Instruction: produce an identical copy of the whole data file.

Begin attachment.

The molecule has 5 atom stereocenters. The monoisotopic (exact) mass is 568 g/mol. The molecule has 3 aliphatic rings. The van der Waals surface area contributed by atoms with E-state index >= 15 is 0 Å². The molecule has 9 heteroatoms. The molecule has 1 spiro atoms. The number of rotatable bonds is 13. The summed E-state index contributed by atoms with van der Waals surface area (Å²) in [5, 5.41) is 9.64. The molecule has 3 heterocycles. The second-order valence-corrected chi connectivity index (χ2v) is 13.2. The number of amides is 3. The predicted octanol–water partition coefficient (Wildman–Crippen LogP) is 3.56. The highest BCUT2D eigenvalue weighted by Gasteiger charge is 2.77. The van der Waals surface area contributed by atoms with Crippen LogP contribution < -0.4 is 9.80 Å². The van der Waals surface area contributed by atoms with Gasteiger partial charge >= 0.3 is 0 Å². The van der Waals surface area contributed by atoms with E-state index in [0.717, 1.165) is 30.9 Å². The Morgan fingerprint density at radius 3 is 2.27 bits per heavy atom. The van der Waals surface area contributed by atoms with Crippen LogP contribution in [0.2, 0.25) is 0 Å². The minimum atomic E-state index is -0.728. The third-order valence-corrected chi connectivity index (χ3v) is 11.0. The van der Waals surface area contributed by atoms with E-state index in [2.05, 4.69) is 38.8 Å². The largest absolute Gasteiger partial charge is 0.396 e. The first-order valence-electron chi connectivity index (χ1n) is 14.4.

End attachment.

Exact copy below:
The molecule has 5 atom stereocenters. The monoisotopic (exact) mass is 568 g/mol. The molecule has 3 aliphatic rings. The van der Waals surface area contributed by atoms with E-state index >= 15 is 0 Å². The molecule has 9 heteroatoms. The molecule has 1 spiro atoms. The number of rotatable bonds is 13. The summed E-state index contributed by atoms with van der Waals surface area (Å²) in [5, 5.41) is 9.64. The molecule has 3 heterocycles. The second-order valence-corrected chi connectivity index (χ2v) is 13.2. The number of amides is 3. The predicted octanol–water partition coefficient (Wildman–Crippen LogP) is 3.56. The highest BCUT2D eigenvalue weighted by Gasteiger charge is 2.77. The van der Waals surface area contributed by atoms with Crippen LogP contribution < -0.4 is 9.80 Å². The van der Waals surface area contributed by atoms with Gasteiger partial charge >= 0.3 is 0 Å². The van der Waals surface area contributed by atoms with E-state index in [0.717, 1.165) is 30.9 Å². The Morgan fingerprint density at radius 3 is 2.27 bits per heavy atom. The van der Waals surface area contributed by atoms with Crippen LogP contribution in [0.2, 0.25) is 0 Å². The minimum atomic E-state index is -0.728. The third-order valence-corrected chi connectivity index (χ3v) is 11.0. The van der Waals surface area contributed by atoms with E-state index in [2.05, 4.69) is 38.8 Å². The largest absolute Gasteiger partial charge is 0.396 e. The first-order valence-electron chi connectivity index (χ1n) is 14.4.